3. 'The Black Consciousness Reader' by Baldwin Ndaba, Therese Owen, Masego Panyane, Rabbie Serumula and Janet Smith

Image supplied by Letlhogonolo Mokgoroane.

This book was published in the year of the 40th anniversary of Stephen Bantu Biko's murder. The book is an essential collection of history, interviews and opinions about Black Consciousness. It examines how the proper acknowledgement of Blackness brings a greater love, a broader sweep of heroes and a wider understanding of intellectual and political influences. The book shines a spotlight on other significant Black Consciousness personalities such as Vuyelwa Mashalaba, Assata Shakur, Winnie Madikizela-Mandela and Onkgopotse Tiro, to name but a few. It is a perfect reading companion for both I Write What I Like and The Testimony of Steve Biko.

4. 'Freedom in Our Lifetime: The Collected Writings of Anton Muziwakhe Lembede' edited by Robert R. Edgar and Luyanda ka Msumza

Anton Lembede was the first president of South Africa's African National Congress Youth League (ANCYL). He was known for this sharp intellect, fiery personality and unwavering commitment to the struggles at hand. This book contributes to the liberation canon by acknowledging Lembede's early contribution to the freedom movement and his passionate and eloquent articulation of the African-centred philosophy he called "Africanism".

​5. 'From #BlackLivesMatter to Black Liberation' by Keeanga-Yamahtta Taylor

Image supplied by Letlhogonolo Mokgoroane.

This book is about the historical and contemporary ravages of racism and the persistence of structural inequality including mass incarceration and Black unemployment. Taylor argues that this new struggle against police violence holds the potential to reignite a broader push for Black liberation. Robin D.G Kelley, author of Freedom Dreams: The Black Radical Imagination, said of the book: "Class Matters! In this clear-eyed, historically informed account of the latest wave of resistance to state violence, Keeanga-Yamahtta Taylor not only exposes the canard of color-blindness but reveals how structural racism and class oppression are joined at the hip. If today's rebels ever expect to end inequality and racialized state violence, she warns, then capitalism must also end. And that requires forging new solidarities, envisioning a new social and economic order, and pushing a struggle to protect Black lives to its logical conclusion: a revolution capable of transforming the entire nation."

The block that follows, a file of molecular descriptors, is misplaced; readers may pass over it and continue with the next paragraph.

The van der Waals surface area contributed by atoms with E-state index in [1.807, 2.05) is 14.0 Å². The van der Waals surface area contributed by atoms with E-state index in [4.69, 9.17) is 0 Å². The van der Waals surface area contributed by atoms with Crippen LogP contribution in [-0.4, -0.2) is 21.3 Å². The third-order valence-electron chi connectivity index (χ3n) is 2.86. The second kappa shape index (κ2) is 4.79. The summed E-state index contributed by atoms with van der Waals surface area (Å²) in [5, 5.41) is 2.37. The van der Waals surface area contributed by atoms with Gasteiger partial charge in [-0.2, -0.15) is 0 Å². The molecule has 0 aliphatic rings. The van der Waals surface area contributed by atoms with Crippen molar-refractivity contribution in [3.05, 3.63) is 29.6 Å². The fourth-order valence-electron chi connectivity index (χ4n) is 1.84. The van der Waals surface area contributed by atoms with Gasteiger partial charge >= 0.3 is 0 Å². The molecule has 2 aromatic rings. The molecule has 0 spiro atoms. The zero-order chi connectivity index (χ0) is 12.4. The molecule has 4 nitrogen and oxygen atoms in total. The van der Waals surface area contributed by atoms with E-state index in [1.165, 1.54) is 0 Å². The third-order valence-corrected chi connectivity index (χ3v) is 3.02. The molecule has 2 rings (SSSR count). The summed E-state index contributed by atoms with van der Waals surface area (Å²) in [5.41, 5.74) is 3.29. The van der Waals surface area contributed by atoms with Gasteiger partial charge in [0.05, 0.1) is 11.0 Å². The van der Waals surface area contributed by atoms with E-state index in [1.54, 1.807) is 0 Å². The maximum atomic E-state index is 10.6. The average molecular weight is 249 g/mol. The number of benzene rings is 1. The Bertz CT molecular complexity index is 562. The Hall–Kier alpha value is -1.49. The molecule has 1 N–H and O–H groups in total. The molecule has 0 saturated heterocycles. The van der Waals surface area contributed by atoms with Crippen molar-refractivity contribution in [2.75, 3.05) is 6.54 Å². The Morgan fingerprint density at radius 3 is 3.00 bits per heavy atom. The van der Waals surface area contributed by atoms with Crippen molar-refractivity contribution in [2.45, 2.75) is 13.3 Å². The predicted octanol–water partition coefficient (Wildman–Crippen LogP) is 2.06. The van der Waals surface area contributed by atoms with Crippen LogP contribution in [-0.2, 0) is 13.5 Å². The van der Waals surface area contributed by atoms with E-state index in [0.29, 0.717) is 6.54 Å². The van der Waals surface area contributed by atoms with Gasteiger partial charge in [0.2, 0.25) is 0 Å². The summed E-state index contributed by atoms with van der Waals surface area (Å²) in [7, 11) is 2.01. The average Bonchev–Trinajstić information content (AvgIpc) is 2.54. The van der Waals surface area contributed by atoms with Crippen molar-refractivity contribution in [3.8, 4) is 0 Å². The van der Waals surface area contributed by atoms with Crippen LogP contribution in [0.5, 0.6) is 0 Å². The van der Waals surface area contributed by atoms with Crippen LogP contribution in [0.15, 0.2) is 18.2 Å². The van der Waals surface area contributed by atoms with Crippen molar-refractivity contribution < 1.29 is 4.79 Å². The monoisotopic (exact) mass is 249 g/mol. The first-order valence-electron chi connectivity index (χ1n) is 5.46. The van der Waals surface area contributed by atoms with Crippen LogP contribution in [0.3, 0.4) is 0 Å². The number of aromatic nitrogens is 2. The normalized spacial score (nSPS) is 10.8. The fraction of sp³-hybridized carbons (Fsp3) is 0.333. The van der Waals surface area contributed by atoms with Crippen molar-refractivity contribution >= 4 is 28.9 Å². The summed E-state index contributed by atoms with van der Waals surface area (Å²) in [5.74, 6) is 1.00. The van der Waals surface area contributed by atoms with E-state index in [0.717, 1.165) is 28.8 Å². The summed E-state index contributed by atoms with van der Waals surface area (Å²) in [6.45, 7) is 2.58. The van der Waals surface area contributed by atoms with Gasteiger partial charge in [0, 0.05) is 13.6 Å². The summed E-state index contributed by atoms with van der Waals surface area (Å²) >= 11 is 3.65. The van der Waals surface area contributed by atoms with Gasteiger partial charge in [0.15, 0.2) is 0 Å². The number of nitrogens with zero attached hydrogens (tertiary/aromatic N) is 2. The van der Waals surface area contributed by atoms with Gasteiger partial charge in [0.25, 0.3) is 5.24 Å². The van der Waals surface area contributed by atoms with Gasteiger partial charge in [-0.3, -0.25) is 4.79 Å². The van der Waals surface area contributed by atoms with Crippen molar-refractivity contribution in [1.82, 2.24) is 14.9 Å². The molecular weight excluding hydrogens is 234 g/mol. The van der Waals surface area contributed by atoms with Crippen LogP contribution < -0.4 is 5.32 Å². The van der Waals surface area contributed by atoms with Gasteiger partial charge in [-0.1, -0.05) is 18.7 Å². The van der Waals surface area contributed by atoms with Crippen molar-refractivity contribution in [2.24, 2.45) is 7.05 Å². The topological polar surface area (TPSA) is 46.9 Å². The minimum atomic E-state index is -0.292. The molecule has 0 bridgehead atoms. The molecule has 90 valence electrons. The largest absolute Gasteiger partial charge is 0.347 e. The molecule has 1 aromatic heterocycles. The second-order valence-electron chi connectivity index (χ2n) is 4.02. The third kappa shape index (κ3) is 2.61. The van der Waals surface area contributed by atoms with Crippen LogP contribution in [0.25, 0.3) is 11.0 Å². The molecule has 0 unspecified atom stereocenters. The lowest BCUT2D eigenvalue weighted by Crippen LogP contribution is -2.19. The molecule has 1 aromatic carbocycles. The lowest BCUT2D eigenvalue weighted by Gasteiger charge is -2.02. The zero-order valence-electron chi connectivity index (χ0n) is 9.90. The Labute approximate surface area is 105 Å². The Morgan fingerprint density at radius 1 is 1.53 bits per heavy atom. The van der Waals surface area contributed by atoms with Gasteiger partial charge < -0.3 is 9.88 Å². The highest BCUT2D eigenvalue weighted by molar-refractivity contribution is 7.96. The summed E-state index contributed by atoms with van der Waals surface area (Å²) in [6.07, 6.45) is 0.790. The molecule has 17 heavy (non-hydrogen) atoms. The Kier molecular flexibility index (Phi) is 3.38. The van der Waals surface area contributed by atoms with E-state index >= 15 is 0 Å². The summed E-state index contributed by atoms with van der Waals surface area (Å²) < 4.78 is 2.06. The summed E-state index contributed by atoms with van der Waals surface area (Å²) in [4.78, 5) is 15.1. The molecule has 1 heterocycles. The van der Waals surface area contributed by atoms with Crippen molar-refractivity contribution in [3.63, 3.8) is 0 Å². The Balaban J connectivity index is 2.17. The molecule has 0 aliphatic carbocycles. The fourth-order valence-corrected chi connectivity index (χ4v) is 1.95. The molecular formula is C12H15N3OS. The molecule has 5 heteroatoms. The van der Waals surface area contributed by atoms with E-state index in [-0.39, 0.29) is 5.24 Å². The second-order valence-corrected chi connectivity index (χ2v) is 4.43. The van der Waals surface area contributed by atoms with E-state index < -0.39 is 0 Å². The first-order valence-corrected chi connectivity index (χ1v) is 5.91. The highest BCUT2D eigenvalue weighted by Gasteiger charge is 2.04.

​6. Thomas Sankara Speaks - A collection of selected writings

Sankara says that, "We must dare to invent the future. Everything man is capable of imagining, he can create." It is this call that we must heed––the invention of the future. This requires imagination and as South African Professor Pumla Gqola encourages, it requires that we must do some "dream work". This book brings us Thomas Sankara in his own words. It is a careful selection of his writings and interviews from 1983 until his tragic and untimely assassination in 1987.

​7. 'Let My People Go' by Albert Luthuli

Image supplied by Letlhogonolo Mokgoroane.

Luthuli writes in the preface of the book: "This book is the outcome, after long hesitation on my part, of the urging of my friends. It is true that in the last thirty years I have been increasingly identified with the movement of resistance against oppression by white supremacy in South Africa, until now, I find myself at its head. Nevertheless, I regard my life as one among many, and my role in the resistance as one among many." Luthuli tells the story of the repression and resistance that were to shape the South African political landscape forever: the Defiance Campaign. This was the first mass challenge to the Apartheid regime. he also speaks about the drafting of the Freedom Charter, the infamous Treason Trial and the tragedies of the Sharpville and Langa massacres.

Photo by Gerhard Pettersson.